Ephrata Fire Chief Jeremy Burns said he has heard each car could hold 500 gallons of oil. “Our biggest concern is derailment,” he said. “There may not be a large spill but there could still be a large fire.”
He said he wishes BNSF would develop an alert system so local emergency responders would know when an oil train was coming through the area.
North Central Washington emergency responders are not alone in their worries about oil trains.
Fire and emergency officials in the Tri-Cities and other Washington state cities along the oil train routes have been meeting with state and federal legislators to explore the dangers and propose legislation that would, among other things, limit the volatility of crude oil, and require the use of thicker and more crash-resistant tank cars on oil trains. Rail cars with enhanced safety features may be on the rails in the next year.
Many of the oil trains originate in the oil fields of North Dakota and carry what is known as Bakken crude oil. Oil production from that area has skyrocketed since 2006. According to a 2014 report by the state Department of Ecology, Bakken crude is “highly flammable and easily ignited at normal temperatures by heat, static discharges, sparks or flames. … Bakken crude can have elevated levels of benzene, a known carcinogen that could impact responder and public safety if released into the environment. Accordingly, extreme caution needs to be exercised during the initial stages of response.”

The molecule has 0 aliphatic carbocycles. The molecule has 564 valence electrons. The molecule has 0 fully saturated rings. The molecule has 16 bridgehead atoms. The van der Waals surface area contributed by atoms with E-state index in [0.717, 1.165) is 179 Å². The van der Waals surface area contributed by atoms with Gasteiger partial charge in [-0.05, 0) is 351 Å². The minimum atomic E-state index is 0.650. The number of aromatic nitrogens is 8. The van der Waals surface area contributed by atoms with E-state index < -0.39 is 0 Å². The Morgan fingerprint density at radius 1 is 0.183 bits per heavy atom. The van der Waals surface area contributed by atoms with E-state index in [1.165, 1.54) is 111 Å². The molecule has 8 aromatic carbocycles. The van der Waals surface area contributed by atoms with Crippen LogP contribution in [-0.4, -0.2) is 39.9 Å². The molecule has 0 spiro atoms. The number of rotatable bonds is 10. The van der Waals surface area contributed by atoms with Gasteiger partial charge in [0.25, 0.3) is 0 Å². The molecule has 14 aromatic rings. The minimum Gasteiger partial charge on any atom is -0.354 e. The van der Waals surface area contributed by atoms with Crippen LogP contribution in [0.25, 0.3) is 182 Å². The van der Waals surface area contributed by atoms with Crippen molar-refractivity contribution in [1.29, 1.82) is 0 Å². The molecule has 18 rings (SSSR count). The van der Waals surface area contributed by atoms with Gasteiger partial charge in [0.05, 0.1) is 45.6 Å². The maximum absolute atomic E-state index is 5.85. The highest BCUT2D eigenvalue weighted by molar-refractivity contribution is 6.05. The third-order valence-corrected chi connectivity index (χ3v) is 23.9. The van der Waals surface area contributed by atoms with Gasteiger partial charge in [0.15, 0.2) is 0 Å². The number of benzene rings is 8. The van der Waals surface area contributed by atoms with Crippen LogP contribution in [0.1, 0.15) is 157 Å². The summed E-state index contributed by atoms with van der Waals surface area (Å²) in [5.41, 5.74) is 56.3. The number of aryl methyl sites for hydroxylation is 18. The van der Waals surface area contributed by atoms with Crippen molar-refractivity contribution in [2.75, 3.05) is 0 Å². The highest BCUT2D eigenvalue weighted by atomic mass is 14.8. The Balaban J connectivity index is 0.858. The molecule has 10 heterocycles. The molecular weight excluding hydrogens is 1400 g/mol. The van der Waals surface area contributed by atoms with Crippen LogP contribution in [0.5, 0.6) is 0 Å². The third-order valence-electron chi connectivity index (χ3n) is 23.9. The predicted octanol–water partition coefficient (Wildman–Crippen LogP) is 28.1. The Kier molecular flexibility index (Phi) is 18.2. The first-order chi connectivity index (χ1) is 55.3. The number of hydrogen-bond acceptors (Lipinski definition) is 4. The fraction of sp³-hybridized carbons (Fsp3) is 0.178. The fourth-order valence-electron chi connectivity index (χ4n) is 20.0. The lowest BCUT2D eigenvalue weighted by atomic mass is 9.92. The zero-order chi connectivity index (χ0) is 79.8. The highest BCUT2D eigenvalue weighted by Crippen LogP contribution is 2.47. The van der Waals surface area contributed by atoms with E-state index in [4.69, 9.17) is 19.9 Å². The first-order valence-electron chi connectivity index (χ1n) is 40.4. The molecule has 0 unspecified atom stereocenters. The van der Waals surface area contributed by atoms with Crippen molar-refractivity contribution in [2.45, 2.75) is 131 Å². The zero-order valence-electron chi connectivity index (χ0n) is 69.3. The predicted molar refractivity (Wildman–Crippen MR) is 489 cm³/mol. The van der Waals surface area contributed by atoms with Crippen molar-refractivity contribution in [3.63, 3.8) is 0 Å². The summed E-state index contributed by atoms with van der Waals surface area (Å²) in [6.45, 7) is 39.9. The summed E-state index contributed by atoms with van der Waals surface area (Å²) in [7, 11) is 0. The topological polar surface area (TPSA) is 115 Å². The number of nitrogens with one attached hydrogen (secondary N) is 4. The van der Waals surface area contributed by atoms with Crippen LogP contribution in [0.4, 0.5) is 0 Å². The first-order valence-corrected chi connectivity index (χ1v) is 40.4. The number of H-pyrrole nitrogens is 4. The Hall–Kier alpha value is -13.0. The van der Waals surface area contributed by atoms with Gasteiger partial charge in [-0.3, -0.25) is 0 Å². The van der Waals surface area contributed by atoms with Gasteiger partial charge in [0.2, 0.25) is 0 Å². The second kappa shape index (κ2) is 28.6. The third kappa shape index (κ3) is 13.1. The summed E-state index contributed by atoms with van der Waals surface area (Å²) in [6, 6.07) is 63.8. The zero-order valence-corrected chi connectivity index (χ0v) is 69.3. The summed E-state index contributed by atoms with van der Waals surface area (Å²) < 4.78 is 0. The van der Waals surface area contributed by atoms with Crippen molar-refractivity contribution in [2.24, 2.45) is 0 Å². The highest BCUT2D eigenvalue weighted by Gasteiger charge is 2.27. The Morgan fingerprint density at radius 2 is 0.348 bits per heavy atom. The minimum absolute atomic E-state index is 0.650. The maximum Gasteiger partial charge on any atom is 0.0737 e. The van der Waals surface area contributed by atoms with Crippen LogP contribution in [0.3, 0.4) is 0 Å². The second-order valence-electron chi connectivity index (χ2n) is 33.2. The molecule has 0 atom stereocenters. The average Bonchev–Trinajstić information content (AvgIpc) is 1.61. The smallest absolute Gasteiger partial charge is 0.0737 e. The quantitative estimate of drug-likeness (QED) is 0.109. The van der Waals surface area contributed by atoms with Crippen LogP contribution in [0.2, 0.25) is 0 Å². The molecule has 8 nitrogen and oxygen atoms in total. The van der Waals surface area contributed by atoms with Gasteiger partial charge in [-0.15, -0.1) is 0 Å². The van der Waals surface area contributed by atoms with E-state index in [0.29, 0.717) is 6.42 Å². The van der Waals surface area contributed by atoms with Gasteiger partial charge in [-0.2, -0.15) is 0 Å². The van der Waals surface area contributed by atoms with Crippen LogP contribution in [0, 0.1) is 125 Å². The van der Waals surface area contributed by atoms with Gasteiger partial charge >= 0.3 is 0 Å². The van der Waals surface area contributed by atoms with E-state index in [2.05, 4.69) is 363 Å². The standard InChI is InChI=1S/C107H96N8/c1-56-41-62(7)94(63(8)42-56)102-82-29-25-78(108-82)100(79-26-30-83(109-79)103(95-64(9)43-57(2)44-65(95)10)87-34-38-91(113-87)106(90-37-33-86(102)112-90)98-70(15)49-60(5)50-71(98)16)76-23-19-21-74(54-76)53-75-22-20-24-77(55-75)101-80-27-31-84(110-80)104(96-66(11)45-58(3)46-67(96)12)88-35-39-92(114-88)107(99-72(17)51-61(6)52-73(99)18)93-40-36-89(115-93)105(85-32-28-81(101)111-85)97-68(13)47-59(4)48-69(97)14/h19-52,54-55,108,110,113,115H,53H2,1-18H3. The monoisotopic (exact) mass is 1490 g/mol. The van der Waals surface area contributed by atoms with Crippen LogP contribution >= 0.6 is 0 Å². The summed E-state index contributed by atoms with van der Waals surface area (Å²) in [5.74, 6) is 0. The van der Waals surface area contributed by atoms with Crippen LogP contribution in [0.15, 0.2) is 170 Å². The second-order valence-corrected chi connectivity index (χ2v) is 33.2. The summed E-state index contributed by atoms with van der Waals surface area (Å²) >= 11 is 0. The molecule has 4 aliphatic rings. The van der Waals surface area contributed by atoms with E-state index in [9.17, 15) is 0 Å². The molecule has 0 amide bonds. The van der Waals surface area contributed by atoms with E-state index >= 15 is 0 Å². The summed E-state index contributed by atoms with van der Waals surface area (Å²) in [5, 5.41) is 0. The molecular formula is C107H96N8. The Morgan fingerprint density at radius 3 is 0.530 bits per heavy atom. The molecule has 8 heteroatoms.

Weekly, according to the study, 19 unit trains with Bakken oil pass through Washington state. They travel, loaded, through Spokane, the Tri-Cities, Vancouver, and go either south to refineries in Oregon and California or to refineries in Western Washington. The trains travel empty over Stevens and Stampede passes.
“Future crude-by-rail traffic may increase to three times this volume by 2020, and six times this volume, or 17 billion gallons, by 2035,” according to the study.
The issue of the safety of Bakken crude oil transport came to light with a July 6, 2013, accident in Lac-Mégantic, Quebec, Canada, according to the DOE study. A crude-by-rail train derailed near a town center, causing an explosion that killed 47 people. The study also notes 10 other crude oil train derailments in North America in 2013 and 2014. Only the Lac-Mégantic incident involved human casualties. Seven of the incidents involved fires and or explosions.
No fire erupted on July 24, 2014, when a train laden with Bakken crude oil derailed near the Magnolia Bridge in Seattle. While there was no release of oil, local and state authorities were concerned because the incident happened in a densely-populated area and near waterways, according to the DOE study.